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There are people of easy criticism. They are always ready to judge, have a biting word on the tip of their tongues, and often feel superior to the others. These people don’t let anything pass. They take advantage of every opportunity to criticize what we say or do. But they will also criticize us if we remain silent or sit idly by, because their objective is not to help us improve or correct a mistake, but only to assert their opinion. To criticize.
Relating to people like that is complicated. Enduring their constant criticism is not easy, so sometimes they can bring out the worst of us by causing us to lose patience and composure. However, deep down these criticisms hide a deep emotional fragility. It is not an excuse for their behavior, but it will help us understand what is going on in their inner world.
How are people who criticize others constantly?
Psychologists from the Universities of California and Tilburg subjected hundreds of people to a series of tests to assess their personality traits and found that those who are the most critical and contemptuous also share these characteristics:
• Poor friendliness. These people have little empathy for the others and a manifest inability to put themselves in their shoes and understand both their views and emotional states. Sometimes that lack of empathy prevents them from realizing the damage that their criticism can cause.
• Envy and narcissism. The most critical people use to continually compare themselves with the others, envying the luck of the others. But they also nurture the narcissistic idea that they deserve better luck than the others because they believe to be superior.
• Anxious attachment style. They are people with low self-esteem, with a tendency to apprehension and difficulties to communicate assertively their emotional needs, so they resort to criticism and drama to achieve their goals.
• Fixed mindset. The most critical people often attribute achievement and success to immutable skills and competencies, not effort. They do not believe that it is possible to change.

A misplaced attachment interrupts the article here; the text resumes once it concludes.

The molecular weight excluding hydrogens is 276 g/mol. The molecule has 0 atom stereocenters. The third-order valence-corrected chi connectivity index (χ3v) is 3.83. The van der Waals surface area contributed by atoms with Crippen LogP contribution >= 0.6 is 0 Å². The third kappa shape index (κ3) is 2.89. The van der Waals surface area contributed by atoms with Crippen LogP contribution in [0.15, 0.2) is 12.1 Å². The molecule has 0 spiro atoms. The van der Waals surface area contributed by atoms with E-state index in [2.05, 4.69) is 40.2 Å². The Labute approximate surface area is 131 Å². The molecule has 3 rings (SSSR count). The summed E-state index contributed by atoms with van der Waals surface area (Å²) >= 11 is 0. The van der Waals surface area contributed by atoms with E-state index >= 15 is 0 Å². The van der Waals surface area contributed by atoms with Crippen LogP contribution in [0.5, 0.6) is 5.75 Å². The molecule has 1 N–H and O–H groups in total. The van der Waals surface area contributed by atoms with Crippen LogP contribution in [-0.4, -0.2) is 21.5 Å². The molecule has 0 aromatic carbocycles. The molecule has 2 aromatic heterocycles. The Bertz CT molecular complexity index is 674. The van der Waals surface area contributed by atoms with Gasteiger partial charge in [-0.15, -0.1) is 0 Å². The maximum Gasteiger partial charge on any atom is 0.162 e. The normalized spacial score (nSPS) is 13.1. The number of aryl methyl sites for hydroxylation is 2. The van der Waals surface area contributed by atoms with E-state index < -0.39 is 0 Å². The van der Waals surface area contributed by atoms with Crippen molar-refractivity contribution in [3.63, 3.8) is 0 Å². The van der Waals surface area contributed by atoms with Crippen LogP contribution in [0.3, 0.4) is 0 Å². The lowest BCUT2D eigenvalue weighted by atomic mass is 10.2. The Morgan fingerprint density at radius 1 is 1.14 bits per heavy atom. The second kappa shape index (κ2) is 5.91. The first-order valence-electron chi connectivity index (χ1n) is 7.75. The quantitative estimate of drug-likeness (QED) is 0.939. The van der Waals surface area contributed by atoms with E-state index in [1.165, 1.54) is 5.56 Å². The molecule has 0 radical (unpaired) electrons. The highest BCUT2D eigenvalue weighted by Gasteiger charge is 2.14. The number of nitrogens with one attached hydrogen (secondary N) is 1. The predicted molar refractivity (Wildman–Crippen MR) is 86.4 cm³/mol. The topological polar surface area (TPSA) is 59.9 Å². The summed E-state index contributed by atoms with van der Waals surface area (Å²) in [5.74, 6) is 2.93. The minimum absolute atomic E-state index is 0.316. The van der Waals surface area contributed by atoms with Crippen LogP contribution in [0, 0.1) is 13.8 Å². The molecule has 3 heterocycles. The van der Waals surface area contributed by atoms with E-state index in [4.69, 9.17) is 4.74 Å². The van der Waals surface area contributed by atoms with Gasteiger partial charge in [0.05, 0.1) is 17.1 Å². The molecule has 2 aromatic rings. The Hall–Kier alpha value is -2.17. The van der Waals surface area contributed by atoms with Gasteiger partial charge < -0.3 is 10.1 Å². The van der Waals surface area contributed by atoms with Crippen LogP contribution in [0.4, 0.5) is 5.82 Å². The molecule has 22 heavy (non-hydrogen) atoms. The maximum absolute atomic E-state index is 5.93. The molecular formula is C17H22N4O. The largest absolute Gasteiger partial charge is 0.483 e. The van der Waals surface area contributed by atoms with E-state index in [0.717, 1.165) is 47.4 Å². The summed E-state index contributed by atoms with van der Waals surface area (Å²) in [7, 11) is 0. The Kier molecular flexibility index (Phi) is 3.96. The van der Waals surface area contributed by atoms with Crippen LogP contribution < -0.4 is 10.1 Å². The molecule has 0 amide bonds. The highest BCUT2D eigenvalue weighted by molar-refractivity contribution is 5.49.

• Social dependency. These people show great concern for social status and hierarchy in different contexts, so they place great importance on the judgment of the others.
• Perfectionism. Perfectionist tendencies manifested themselves through a propensity to criticize the others and a deep fear of being judged.
All this means that, although people who criticize the others can be very scathing, at the base of their attitude there is a great emotional fragility, an hyper-reactive and extremely sensitive ego that seeks to calm down through negative criticism.
Criticism as a shield
Many times criticism says more about who criticizes than who is criticized. Criticism involves judging a situation or person. But in this process we are not usually impartial observers, our subjectivity is conditioning the entire process.
Therefore, criticism is often the expression of an emotional fragility, of an ego that feels constantly threatened and reacts defending itself through criticism. As Alphonse de Lamartine said, “Criticism is the power of the impotent”. By subtracting value from the other through their criticism, these people reaffirm themselves.
In fact, many of these people grew up in environments where they were constantly the target of negative and destructive criticism. They grew up being judged, feeling inadequate and insufficient. Growing up, they shielded themselves behind the protective shield provided by criticism.
Recall that people who appear stronger are often the most fragile because they had to protect themselves behind thick armor. These people are also very sensitive, so to react impulsively and criticize everything that is threatening them.
After all, a mature and balanced person, at peace with himself and with the world, does not need to constantly criticize the others. So the next time you meet people who criticize constantly, think they really need help to reconcile with themselves.
Schriber, R. A., Chung, J. M., Sorensen, K. S., & Robins, R. W. (2017). Dispositional contempt: A first look at the contemptuous person. Journal of Personality and Social Psychology; 113(2): 280-309.